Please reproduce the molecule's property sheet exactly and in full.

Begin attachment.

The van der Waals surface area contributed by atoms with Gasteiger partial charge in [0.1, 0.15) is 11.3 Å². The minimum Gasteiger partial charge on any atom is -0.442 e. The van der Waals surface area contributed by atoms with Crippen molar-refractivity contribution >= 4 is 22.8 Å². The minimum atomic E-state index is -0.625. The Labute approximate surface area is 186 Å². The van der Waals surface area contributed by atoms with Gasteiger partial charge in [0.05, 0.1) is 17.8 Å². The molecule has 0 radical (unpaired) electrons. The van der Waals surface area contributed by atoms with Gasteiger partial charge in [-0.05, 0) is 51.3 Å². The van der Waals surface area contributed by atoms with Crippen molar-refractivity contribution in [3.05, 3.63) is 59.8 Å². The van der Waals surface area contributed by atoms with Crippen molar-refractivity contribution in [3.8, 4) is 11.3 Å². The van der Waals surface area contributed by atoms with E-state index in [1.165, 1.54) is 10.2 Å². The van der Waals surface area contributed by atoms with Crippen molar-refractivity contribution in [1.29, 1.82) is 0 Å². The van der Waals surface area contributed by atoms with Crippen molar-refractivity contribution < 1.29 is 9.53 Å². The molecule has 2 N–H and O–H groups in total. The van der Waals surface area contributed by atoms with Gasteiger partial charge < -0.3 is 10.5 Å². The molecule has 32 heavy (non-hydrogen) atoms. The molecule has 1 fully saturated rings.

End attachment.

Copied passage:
The van der Waals surface area contributed by atoms with Gasteiger partial charge in [0.1, 0.15) is 11.3 Å². The minimum Gasteiger partial charge on any atom is -0.442 e. The van der Waals surface area contributed by atoms with Crippen molar-refractivity contribution >= 4 is 22.8 Å². The minimum atomic E-state index is -0.625. The Labute approximate surface area is 186 Å². The van der Waals surface area contributed by atoms with Gasteiger partial charge in [0.05, 0.1) is 17.8 Å². The molecule has 0 radical (unpaired) electrons. The van der Waals surface area contributed by atoms with Gasteiger partial charge in [-0.05, 0) is 51.3 Å². The van der Waals surface area contributed by atoms with Crippen molar-refractivity contribution in [3.05, 3.63) is 59.8 Å². The van der Waals surface area contributed by atoms with Crippen molar-refractivity contribution in [3.8, 4) is 11.3 Å². The van der Waals surface area contributed by atoms with E-state index in [1.165, 1.54) is 10.2 Å². The van der Waals surface area contributed by atoms with Crippen molar-refractivity contribution in [1.29, 1.82) is 0 Å². The van der Waals surface area contributed by atoms with Crippen molar-refractivity contribution < 1.29 is 9.53 Å². The molecule has 2 N–H and O–H groups in total. The van der Waals surface area contributed by atoms with Gasteiger partial charge < -0.3 is 10.5 Å². The molecule has 32 heavy (non-hydrogen) atoms. The molecule has 1 fully saturated rings.